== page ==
Request for Comments and Announcement of Workshop on Blurred Lines: Advertisement or Editorial? FTC Workshop on Native Advertising, Project No. P134510 #00004

Submission Number:
00004
Commenter:
Jeffrey Chester
Organization:
Center for Digital Democracy
State:
District of Columbia
Initiative Name:
Request for Comments and Announcement of Workshop on Blurred Lines: Advertisement or Editorial? FTC Workshop on Native Advertising, Project No. P134510
Matter Number:

P134510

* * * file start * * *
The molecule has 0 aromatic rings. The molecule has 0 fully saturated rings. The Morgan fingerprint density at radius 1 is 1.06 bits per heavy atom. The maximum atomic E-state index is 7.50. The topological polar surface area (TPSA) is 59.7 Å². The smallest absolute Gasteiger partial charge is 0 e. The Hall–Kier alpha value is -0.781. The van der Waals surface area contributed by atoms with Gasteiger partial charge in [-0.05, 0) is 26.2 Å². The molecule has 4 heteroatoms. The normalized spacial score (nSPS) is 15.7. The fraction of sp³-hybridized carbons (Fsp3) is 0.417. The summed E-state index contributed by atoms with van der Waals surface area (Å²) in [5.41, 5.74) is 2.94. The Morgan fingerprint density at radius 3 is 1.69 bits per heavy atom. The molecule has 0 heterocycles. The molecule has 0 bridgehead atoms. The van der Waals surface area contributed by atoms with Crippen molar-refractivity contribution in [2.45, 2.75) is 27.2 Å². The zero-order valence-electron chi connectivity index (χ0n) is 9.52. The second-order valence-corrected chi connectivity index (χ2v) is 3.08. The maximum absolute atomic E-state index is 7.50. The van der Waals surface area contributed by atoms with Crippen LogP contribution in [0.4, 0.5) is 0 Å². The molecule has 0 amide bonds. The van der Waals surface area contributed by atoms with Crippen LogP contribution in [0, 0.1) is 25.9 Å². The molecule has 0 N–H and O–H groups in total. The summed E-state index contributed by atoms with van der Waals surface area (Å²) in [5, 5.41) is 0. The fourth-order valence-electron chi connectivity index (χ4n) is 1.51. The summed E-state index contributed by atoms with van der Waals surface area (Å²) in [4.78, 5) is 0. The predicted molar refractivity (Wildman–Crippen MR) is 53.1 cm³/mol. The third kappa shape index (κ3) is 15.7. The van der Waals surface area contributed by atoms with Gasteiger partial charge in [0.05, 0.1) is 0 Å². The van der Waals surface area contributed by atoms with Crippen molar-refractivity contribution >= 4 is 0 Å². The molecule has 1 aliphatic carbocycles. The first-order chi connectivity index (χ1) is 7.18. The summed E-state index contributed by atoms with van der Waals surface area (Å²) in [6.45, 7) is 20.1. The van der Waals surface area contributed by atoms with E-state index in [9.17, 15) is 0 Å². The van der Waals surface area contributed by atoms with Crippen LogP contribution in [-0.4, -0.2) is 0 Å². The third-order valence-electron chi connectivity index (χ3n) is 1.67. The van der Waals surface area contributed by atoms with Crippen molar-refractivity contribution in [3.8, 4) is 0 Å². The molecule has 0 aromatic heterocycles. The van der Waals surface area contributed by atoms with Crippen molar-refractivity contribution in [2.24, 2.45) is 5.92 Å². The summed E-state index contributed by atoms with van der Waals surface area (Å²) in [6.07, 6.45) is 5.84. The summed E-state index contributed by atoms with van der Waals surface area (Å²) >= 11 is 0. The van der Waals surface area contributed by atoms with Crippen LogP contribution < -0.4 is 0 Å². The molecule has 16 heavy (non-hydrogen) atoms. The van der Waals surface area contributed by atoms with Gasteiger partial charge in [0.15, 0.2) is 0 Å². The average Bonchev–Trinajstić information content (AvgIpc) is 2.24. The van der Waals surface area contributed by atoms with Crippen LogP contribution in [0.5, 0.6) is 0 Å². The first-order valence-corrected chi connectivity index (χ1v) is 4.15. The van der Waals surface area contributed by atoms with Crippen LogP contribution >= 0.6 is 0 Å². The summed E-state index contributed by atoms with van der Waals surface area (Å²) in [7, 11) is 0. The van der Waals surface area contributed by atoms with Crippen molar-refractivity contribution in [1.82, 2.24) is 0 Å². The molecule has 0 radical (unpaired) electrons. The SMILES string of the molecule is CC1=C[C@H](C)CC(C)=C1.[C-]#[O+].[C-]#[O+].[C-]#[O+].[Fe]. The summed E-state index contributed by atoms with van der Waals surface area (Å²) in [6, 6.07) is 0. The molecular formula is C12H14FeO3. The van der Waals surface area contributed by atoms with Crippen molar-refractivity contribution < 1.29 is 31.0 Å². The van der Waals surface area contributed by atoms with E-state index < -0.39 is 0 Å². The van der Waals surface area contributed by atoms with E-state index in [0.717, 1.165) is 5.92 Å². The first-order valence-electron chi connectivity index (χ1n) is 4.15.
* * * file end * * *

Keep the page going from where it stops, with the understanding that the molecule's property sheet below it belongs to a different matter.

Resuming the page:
Native advertising, on the one hand, is nothing more then digitally dressed up product placement (with viral marketing added). But it also illustrates that the traditional distinctions that have gingerly separated advertising/marketing from editorial content are being further eroded. Marketers--not since the 1950's when (sadly) both Lucy and Desi lighted up cigarettes (to the sponsored delight of advertiser Phillip Morris), have marketers had so much influence over the content and structure of the electronic media. Driving the growth of native and other branded experiences online is a major transformation of advertising. As the commission knows, increasingly individual consumers are bought and sold in real-time through what is known as Real-time buying (or programmatic) exchanges. Content sites that traditionally could draw in ad revenues, now find themselves under pressure to please advertisers, who have the technological ability to bypass them and precision target a prospective consumer (including when they are visiting a lower cost to advertise site, even on mobile devices). Consumers are also being further segmented, permitting advertisers to seek out specific individuals with the "right" demographics--such as a propensity to buy. They can ignore those deemed less valuable. The rise of native ads also illustrates that advertisers now see themselves in the content business. Marketers are in the forefront of developing and deploying digital tools designed to deeply engage with users. They have the knowledge and resources to create, as they call it, "brand stories," “brand newsrooms,” and social media “command centers.” They are able to propagate these new forms of product placement at scale through social media, online video, geo-targeting, etc. (native advertising is merely one aspect of the digital ad ecosystem, as its called by the industry). Safeguards are especially required when such content is used for sensitive data categories--including financial, health and services targeting youth. Beyond the ethical and regulatory issues related to transparency and disclosure (for both the advertiser and the content service), the commission should also address the ethical dimensions. What happens to the capabilities of the public living in a democratic society to make meaningful decisions when the information they receive is increasingly shaped to further the interests of brands? Will the growth of native ads/digital product placement further weaken already vulnerable journalistic institutions that we rely on for our news and information? The transformation of the ad marketplace as a result of technological change must also be on the agenda, especially implications for privacy